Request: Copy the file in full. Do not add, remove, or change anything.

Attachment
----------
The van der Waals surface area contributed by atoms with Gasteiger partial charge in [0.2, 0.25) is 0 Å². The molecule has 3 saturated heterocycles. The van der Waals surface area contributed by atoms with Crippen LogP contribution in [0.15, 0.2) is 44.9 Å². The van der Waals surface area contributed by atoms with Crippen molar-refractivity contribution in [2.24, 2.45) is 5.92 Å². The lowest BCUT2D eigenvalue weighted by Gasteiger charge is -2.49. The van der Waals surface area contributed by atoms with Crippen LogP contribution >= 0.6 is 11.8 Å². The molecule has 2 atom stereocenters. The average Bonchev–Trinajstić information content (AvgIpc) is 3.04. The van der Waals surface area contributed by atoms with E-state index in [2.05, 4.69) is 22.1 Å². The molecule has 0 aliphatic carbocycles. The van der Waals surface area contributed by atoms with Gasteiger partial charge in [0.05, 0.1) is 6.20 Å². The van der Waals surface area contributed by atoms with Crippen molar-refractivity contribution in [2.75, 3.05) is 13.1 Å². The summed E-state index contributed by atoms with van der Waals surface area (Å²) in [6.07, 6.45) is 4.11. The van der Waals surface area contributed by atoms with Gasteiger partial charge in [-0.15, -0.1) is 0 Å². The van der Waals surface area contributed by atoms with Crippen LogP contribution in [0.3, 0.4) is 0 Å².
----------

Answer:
The van der Waals surface area contributed by atoms with Gasteiger partial charge in [0.2, 0.25) is 0 Å². The molecule has 3 saturated heterocycles. The van der Waals surface area contributed by atoms with Crippen LogP contribution in [0.15, 0.2) is 44.9 Å². The van der Waals surface area contributed by atoms with Crippen molar-refractivity contribution in [2.24, 2.45) is 5.92 Å². The lowest BCUT2D eigenvalue weighted by Gasteiger charge is -2.49. The van der Waals surface area contributed by atoms with Crippen LogP contribution >= 0.6 is 11.8 Å². The molecule has 2 atom stereocenters. The average Bonchev–Trinajstić information content (AvgIpc) is 3.04. The van der Waals surface area contributed by atoms with E-state index in [2.05, 4.69) is 22.1 Å². The molecule has 0 aliphatic carbocycles. The van der Waals surface area contributed by atoms with Gasteiger partial charge in [0.05, 0.1) is 6.20 Å². The van der Waals surface area contributed by atoms with Crippen molar-refractivity contribution in [2.75, 3.05) is 13.1 Å². The summed E-state index contributed by atoms with van der Waals surface area (Å²) in [6.07, 6.45) is 4.11. The van der Waals surface area contributed by atoms with Gasteiger partial charge in [-0.15, -0.1) is 0 Å². The van der Waals surface area contributed by atoms with Crippen LogP contribution in [0.3, 0.4) is 0 Å².